It’s changed its name and put itself into liquidation, transferring its business to Viagogo AG, which is registered in Geneva and has offices in Zurich.

The move opens a loophole that would enable Viagogo to trade tickets for the Olympic Games, although it has previously said it would not get involved.

Harry Porter of Freud Communications, the company that looks after the secondary ticketer’s public relations interests, says Viagogo’s interests stretch throughout the continent and it makes sense to move to a central European location.

He says changing the name and going into liquidation is “a standard practice” for any big company wanting to switch its operational base.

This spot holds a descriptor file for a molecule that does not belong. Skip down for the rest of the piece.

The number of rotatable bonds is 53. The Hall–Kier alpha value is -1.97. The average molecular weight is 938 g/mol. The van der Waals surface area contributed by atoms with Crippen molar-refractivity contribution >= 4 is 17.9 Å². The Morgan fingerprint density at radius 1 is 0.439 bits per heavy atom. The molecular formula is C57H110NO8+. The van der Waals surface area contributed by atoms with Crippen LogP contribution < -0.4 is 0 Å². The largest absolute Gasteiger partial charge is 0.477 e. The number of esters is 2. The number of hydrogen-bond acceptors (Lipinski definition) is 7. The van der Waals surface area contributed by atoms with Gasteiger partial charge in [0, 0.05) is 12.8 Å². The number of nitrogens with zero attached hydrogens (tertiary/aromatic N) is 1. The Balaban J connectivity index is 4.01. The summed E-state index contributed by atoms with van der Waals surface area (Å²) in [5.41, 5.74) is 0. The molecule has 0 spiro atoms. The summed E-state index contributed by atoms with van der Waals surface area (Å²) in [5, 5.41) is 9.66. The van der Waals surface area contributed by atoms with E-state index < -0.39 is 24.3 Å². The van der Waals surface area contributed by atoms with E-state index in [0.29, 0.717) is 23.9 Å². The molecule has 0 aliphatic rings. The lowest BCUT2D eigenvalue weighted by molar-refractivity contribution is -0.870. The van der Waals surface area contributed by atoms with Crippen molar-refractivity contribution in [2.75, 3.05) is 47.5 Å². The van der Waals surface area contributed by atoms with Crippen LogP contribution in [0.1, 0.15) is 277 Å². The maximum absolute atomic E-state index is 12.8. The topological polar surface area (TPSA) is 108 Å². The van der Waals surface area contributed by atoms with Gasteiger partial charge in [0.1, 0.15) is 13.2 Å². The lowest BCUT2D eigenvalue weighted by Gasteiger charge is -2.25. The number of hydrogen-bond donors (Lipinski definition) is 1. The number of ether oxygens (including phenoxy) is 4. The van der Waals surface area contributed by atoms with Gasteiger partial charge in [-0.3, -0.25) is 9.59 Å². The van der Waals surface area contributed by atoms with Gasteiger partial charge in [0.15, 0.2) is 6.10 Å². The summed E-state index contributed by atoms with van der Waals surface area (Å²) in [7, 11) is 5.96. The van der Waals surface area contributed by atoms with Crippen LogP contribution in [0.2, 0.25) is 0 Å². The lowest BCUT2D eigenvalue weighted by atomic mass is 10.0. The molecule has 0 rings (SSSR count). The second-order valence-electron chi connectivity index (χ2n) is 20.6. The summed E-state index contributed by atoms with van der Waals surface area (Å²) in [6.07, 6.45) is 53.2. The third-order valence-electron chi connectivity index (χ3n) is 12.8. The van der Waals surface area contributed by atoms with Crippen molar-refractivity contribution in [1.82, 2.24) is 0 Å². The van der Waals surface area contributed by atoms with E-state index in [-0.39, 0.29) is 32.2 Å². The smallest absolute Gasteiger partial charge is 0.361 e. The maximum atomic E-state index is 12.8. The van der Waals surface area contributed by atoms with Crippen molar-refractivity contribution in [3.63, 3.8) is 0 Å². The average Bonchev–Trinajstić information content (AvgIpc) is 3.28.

“Liquidating the UK operation under the name of Viagogo would have sent out the wrong message,” he explained.

Asked of the commitment Viagogo made regarding Olympic ticket resale, Porter told Pollstar “Viagogo gave an undertaking not to break the law.”

The company April 17 announced a “collaboration” with the Spanish Olympic Committee, which means the Swiss-based Viagogo will now offer any tickets left over from the SOC’s allocation – without falling foul of the UK government’s ban on the re-selling of tickets for the Games.